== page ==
Tuesdays at the Harvy — Anniversary Post

Of all the posts I’ve written for the Seattle International Film Festival, this is the one I’m most proud of.

So long, Harvard Exit!
So long, Harvard Exit!

At the end of last year, the Varsity Theatre became the latest Landmark Theatre to close (it reopened earlier this year under the same management as the Admiral Theatre in West Seattle).  In January, the Harvard Exit followed suit.  Unlike past theaters to close (The Uptown, the Neptune, the Metro, the Egyptian, the Varsity), this one will not reopen as a movie theater under new management nor — like the Neptune — will it be reopened as a live show venue.  But, for the 25-day run of the 41st Seattle International Film Festival, it becomes a movie venue once again, using the downstairs screen (the only one that’s handicap accessible — historical building status prevents an elevator from being put in for the top floor).  And I am lucky enough to have worked there on Tuesdays.

First, let me tell you what’s not at the Harvard Exit.  There’s no employee fridge, microwave, floor mats, espresso machine, alcohol, syrup, Vitamin Water, popcorn seasonings, or cash drawer.  Gone is the cool old projector in the lobby and the water pitcher (the water pitcher returned the final week I worked there). Ice is bought from the gas station; other supplies from QFC.  Restock comes from the Egyptian.

What is there are two comfy couches that make an L-shape just past concessions and a lot more room, as the table that used to be in the center of the lobby now hugs the wall opposite concessions.  There’s still a bathroom downstairs, though locking it is a mystery (in multiple attempts, I managed to lock it once, and then couldn’t repeat the feat), and the bathrooms upstairs are usable, as well.  Old pictures on the walls and soft lighting from electric wall brackets in the shape of candles adds a funereal effect to the proceedings, and indeed, for all intents and purposes, we are holding a wake for the place.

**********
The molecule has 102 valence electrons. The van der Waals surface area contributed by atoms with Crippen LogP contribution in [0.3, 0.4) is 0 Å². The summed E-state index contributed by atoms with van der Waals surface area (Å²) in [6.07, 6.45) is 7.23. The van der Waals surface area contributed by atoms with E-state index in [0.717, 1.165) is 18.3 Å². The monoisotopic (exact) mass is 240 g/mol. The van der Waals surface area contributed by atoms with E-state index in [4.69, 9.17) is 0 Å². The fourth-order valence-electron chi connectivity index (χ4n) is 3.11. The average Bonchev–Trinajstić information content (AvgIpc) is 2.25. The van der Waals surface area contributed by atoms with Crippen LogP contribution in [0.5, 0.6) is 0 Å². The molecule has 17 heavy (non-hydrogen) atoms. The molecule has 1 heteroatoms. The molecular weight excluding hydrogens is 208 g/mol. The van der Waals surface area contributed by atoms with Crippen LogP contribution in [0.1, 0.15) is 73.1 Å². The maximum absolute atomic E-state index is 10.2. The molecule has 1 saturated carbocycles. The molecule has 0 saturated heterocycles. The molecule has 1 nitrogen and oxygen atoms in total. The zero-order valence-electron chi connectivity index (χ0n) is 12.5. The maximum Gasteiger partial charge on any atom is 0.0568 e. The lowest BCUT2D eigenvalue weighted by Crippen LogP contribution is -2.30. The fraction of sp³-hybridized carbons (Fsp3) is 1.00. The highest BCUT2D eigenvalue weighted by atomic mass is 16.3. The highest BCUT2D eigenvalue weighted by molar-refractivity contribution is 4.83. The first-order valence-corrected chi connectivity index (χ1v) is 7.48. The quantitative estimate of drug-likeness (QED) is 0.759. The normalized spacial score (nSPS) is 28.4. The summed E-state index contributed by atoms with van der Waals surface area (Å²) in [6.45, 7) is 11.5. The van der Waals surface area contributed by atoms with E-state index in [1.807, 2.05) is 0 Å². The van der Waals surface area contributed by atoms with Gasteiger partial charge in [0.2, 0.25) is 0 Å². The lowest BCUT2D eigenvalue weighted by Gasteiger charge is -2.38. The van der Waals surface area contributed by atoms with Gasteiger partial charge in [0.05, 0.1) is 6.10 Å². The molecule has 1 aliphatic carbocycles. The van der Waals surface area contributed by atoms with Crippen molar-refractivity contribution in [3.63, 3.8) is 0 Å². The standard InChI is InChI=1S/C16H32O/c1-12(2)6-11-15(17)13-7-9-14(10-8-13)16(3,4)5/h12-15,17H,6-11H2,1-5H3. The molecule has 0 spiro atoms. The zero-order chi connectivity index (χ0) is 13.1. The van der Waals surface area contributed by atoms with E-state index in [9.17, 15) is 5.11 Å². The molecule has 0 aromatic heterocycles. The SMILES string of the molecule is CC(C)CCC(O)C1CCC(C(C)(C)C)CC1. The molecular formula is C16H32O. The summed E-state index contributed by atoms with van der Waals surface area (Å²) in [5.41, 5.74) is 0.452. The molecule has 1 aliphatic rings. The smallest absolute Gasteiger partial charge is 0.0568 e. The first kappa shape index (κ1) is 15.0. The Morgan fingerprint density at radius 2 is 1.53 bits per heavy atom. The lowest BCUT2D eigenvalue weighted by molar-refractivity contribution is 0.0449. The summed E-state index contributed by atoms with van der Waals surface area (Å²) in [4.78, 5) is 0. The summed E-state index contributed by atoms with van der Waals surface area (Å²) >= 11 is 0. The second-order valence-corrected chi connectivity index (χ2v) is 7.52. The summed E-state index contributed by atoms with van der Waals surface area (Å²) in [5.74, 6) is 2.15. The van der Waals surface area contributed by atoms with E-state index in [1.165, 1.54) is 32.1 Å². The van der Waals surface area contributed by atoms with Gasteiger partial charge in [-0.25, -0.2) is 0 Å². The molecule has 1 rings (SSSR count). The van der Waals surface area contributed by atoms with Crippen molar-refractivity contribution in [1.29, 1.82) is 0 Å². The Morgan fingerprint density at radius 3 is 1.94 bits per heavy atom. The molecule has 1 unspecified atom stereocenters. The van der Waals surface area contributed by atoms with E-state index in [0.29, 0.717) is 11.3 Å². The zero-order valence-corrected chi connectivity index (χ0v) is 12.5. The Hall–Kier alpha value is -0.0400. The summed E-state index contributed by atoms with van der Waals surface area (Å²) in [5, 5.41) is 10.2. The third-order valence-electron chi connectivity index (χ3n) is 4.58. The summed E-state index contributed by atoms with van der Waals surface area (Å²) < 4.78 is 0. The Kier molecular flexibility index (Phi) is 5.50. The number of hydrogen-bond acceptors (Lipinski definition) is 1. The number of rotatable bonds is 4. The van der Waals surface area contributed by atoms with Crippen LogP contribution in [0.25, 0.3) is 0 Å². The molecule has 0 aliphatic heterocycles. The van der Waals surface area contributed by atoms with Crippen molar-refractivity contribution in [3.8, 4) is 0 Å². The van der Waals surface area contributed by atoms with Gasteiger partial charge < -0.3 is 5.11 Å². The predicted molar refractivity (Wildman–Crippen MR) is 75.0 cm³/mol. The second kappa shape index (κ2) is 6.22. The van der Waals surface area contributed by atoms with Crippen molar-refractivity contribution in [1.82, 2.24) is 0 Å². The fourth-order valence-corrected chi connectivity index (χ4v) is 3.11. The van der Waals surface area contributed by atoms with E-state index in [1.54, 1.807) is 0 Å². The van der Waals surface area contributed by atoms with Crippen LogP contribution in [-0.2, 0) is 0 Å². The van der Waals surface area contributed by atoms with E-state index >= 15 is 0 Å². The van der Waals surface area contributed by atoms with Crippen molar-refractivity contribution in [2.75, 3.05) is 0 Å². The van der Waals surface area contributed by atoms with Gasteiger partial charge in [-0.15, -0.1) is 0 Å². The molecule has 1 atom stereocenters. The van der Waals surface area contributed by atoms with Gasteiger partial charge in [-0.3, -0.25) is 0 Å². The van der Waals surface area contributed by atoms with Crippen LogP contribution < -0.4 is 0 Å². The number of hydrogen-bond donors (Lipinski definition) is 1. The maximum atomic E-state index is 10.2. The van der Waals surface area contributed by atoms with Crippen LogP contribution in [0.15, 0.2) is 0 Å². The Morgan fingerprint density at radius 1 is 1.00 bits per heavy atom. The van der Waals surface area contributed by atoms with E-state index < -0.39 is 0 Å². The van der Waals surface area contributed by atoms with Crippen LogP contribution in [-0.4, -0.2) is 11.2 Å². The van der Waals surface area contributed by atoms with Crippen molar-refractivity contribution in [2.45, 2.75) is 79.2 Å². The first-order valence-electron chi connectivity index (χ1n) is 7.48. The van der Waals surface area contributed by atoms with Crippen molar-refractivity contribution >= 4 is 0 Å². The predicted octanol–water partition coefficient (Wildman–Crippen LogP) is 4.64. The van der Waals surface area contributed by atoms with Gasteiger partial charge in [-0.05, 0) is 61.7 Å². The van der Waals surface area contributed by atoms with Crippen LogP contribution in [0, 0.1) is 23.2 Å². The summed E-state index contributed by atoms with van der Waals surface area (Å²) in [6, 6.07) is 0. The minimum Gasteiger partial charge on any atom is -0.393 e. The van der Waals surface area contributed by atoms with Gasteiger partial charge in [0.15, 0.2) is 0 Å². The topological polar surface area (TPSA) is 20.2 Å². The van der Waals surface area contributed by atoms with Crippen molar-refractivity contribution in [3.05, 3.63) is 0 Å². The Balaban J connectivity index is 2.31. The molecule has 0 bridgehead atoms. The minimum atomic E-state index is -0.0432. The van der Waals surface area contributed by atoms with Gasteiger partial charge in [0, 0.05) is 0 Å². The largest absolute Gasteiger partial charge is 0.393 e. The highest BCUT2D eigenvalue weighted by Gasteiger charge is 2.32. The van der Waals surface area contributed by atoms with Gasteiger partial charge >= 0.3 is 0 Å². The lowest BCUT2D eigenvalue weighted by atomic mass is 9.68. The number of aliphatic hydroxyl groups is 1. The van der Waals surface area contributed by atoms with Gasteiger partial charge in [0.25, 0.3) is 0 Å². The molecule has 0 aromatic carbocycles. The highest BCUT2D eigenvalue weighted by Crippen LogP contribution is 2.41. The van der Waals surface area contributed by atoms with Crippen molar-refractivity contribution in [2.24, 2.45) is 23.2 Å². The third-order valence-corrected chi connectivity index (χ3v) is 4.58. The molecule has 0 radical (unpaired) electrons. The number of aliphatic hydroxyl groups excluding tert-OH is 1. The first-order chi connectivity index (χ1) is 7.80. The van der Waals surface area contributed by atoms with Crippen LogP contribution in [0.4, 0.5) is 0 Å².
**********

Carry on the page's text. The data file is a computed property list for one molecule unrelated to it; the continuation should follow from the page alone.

May 19

My first Tuesday at “the Harvy” was slow.  Cleaning and restocking don’t take long when there’s only one movie playing at a time, which left me with lots of downtime.  I took advantage of this downtime to explore the Exit and document it before it’s turned into a restaurant or condos or whatever the heck it’s going to become.

First, here is how the lobby looks.  The couches had people sitting in them all day, so I couldn’t get a photo of them until nighttime….and then the ballot box became part of the picture.  So be it.

Next, I headed up to the third floor, where the second theater sits in the dark.

DSC_0466

Across from the entrance to this theater is this empty alcove on the right, probably a second concessions stand (though never used when Landmark ran the building) and a lounge.

Past that door is this weird-looking contraption, a “hidden” women’s restroom, and a rather nice, but rarely seen, lounge.

I then headed back downstairs, pausing to take photos of the second theater and documenting my journey back to the first floor.

After my sojourn upstairs, it was time to take photos of the box office and our tiny office.  Upon entering from the outside, the office is the first door on the left, before the stairs.

Then, outside.  I also got a good photo of the DAR Hall from here, which is where the Centerpiece Gala is held.

My final photos were of the small area which leads to the main theater and the balcony.

May 26

Today, in between shows and cleaning and restocking (we were a little busier this Tuesday than last) and eating crepes from Joe Bar (delicious!), I explored the back staircase and the basement.  But first, I got another chance to photograph the couches, this time with only a rubber band on the table.